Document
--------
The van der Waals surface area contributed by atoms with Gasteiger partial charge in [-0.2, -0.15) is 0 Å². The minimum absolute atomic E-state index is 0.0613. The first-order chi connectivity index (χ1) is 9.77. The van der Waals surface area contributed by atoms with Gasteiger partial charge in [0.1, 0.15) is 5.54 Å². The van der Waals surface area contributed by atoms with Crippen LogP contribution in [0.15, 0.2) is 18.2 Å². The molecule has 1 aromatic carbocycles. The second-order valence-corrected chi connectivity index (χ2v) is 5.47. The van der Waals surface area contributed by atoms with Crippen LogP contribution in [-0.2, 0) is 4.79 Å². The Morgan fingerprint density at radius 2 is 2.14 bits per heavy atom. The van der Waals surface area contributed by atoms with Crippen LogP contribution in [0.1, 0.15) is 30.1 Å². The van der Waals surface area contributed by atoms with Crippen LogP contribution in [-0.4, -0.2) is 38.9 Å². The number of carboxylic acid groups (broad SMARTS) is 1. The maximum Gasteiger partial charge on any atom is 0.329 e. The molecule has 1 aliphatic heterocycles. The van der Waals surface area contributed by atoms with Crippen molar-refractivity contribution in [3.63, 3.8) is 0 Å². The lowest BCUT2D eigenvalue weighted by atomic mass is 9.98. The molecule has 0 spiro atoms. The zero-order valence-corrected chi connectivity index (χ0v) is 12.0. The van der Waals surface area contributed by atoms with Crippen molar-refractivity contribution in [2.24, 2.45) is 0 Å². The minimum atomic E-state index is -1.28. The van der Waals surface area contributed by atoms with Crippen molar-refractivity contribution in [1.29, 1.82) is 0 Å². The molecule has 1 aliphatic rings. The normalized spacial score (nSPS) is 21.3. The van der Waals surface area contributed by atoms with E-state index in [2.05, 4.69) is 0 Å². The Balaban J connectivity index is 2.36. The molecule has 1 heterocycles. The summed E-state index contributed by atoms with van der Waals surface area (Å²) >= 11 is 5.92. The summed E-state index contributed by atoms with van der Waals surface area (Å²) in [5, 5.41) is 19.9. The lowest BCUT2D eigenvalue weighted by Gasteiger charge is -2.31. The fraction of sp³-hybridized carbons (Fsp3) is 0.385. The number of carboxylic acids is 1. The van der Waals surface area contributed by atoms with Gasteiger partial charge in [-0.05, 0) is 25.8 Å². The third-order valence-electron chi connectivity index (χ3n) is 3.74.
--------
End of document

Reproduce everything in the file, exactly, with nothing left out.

The van der Waals surface area contributed by atoms with Gasteiger partial charge in [-0.2, -0.15) is 0 Å². The minimum absolute atomic E-state index is 0.0613. The first-order chi connectivity index (χ1) is 9.77. The van der Waals surface area contributed by atoms with Gasteiger partial charge in [0.1, 0.15) is 5.54 Å². The van der Waals surface area contributed by atoms with Crippen LogP contribution in [0.15, 0.2) is 18.2 Å². The molecule has 1 aromatic carbocycles. The second-order valence-corrected chi connectivity index (χ2v) is 5.47. The van der Waals surface area contributed by atoms with Crippen LogP contribution in [-0.2, 0) is 4.79 Å². The Morgan fingerprint density at radius 2 is 2.14 bits per heavy atom. The van der Waals surface area contributed by atoms with Crippen LogP contribution in [0.1, 0.15) is 30.1 Å². The van der Waals surface area contributed by atoms with Crippen LogP contribution in [-0.4, -0.2) is 38.9 Å². The number of carboxylic acid groups (broad SMARTS) is 1. The maximum Gasteiger partial charge on any atom is 0.329 e. The molecule has 1 aliphatic heterocycles. The van der Waals surface area contributed by atoms with Crippen molar-refractivity contribution in [3.63, 3.8) is 0 Å². The lowest BCUT2D eigenvalue weighted by atomic mass is 9.98. The molecule has 0 spiro atoms. The zero-order valence-corrected chi connectivity index (χ0v) is 12.0. The van der Waals surface area contributed by atoms with Crippen molar-refractivity contribution in [2.24, 2.45) is 0 Å². The minimum atomic E-state index is -1.28. The van der Waals surface area contributed by atoms with Crippen molar-refractivity contribution in [1.29, 1.82) is 0 Å². The molecule has 1 aliphatic rings. The normalized spacial score (nSPS) is 21.3. The van der Waals surface area contributed by atoms with E-state index in [2.05, 4.69) is 0 Å². The Balaban J connectivity index is 2.36. The molecule has 1 heterocycles. The summed E-state index contributed by atoms with van der Waals surface area (Å²) >= 11 is 5.92. The summed E-state index contributed by atoms with van der Waals surface area (Å²) in [5, 5.41) is 19.9. The lowest BCUT2D eigenvalue weighted by Gasteiger charge is -2.31. The fraction of sp³-hybridized carbons (Fsp3) is 0.385. The number of carboxylic acids is 1. The van der Waals surface area contributed by atoms with Gasteiger partial charge in [-0.05, 0) is 25.8 Å². The third-order valence-electron chi connectivity index (χ3n) is 3.74.